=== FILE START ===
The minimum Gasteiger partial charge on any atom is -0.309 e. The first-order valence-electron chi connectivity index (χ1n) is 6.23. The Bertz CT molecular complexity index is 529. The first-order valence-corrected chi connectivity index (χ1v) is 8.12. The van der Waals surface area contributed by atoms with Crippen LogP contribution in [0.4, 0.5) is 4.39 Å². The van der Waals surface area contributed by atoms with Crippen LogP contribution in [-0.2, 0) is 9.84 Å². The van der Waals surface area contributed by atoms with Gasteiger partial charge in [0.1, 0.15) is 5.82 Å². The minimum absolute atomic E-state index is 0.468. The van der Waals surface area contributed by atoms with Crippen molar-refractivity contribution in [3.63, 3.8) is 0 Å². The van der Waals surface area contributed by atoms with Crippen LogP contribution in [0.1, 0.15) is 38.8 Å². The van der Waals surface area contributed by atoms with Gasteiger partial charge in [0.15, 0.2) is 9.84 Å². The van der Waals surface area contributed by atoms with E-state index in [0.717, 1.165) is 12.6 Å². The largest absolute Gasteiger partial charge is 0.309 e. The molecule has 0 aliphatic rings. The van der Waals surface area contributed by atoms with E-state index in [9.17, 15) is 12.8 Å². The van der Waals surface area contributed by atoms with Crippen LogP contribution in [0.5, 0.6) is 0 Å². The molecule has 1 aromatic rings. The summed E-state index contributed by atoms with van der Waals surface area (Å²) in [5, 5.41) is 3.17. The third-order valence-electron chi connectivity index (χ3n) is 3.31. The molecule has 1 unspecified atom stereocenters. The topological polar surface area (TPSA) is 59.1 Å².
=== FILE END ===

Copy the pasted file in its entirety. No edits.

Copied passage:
The minimum Gasteiger partial charge on any atom is -0.309 e. The first-order valence-electron chi connectivity index (χ1n) is 6.23. The Bertz CT molecular complexity index is 529. The first-order valence-corrected chi connectivity index (χ1v) is 8.12. The van der Waals surface area contributed by atoms with Crippen LogP contribution in [0.4, 0.5) is 4.39 Å². The van der Waals surface area contributed by atoms with Crippen LogP contribution in [-0.2, 0) is 9.84 Å². The van der Waals surface area contributed by atoms with Gasteiger partial charge in [0.1, 0.15) is 5.82 Å². The minimum absolute atomic E-state index is 0.468. The van der Waals surface area contributed by atoms with Crippen molar-refractivity contribution in [3.63, 3.8) is 0 Å². The van der Waals surface area contributed by atoms with Crippen LogP contribution in [0.1, 0.15) is 38.8 Å². The van der Waals surface area contributed by atoms with Gasteiger partial charge in [0.15, 0.2) is 9.84 Å². The van der Waals surface area contributed by atoms with E-state index in [0.717, 1.165) is 12.6 Å². The largest absolute Gasteiger partial charge is 0.309 e. The molecule has 0 aliphatic rings. The van der Waals surface area contributed by atoms with E-state index in [9.17, 15) is 12.8 Å². The van der Waals surface area contributed by atoms with Crippen LogP contribution in [0.5, 0.6) is 0 Å². The molecule has 1 aromatic rings. The summed E-state index contributed by atoms with van der Waals surface area (Å²) in [5, 5.41) is 3.17. The third-order valence-electron chi connectivity index (χ3n) is 3.31. The molecule has 1 unspecified atom stereocenters. The topological polar surface area (TPSA) is 59.1 Å².